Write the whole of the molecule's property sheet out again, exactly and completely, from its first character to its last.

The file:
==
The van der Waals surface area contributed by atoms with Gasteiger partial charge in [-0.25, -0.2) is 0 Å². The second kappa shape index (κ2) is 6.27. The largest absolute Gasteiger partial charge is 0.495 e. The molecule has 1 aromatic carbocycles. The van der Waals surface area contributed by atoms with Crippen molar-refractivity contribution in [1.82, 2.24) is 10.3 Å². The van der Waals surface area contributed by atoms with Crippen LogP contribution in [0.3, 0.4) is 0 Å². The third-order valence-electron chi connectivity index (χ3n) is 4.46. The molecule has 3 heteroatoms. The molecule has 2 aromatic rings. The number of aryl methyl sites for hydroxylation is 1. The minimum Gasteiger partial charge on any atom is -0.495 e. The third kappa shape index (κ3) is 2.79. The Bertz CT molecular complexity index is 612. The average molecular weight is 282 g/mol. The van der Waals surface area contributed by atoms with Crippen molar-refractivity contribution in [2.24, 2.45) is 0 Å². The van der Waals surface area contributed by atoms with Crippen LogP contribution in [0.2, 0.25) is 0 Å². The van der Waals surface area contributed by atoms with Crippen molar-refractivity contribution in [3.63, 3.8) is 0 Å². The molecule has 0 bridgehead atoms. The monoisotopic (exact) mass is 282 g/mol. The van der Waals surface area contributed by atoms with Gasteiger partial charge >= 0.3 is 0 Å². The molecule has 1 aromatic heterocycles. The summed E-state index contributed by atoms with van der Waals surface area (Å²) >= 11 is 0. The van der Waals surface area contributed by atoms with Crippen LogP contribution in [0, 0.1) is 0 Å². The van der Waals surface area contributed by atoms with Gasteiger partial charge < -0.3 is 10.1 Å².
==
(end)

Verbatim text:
The van der Waals surface area contributed by atoms with Gasteiger partial charge in [-0.25, -0.2) is 0 Å². The second kappa shape index (κ2) is 6.27. The largest absolute Gasteiger partial charge is 0.495 e. The molecule has 1 aromatic carbocycles. The van der Waals surface area contributed by atoms with Crippen molar-refractivity contribution in [1.82, 2.24) is 10.3 Å². The van der Waals surface area contributed by atoms with Crippen LogP contribution in [0.3, 0.4) is 0 Å². The third-order valence-electron chi connectivity index (χ3n) is 4.46. The molecule has 3 heteroatoms. The molecule has 2 aromatic rings. The number of aryl methyl sites for hydroxylation is 1. The minimum Gasteiger partial charge on any atom is -0.495 e. The third kappa shape index (κ3) is 2.79. The Bertz CT molecular complexity index is 612. The average molecular weight is 282 g/mol. The van der Waals surface area contributed by atoms with Crippen molar-refractivity contribution in [2.24, 2.45) is 0 Å². The van der Waals surface area contributed by atoms with Crippen LogP contribution in [0.2, 0.25) is 0 Å². The van der Waals surface area contributed by atoms with Crippen molar-refractivity contribution in [3.63, 3.8) is 0 Å². The molecule has 0 bridgehead atoms. The monoisotopic (exact) mass is 282 g/mol. The van der Waals surface area contributed by atoms with Gasteiger partial charge >= 0.3 is 0 Å². The molecule has 1 aromatic heterocycles. The summed E-state index contributed by atoms with van der Waals surface area (Å²) >= 11 is 0. The van der Waals surface area contributed by atoms with Crippen LogP contribution in [0, 0.1) is 0 Å². The van der Waals surface area contributed by atoms with Gasteiger partial charge < -0.3 is 10.1 Å².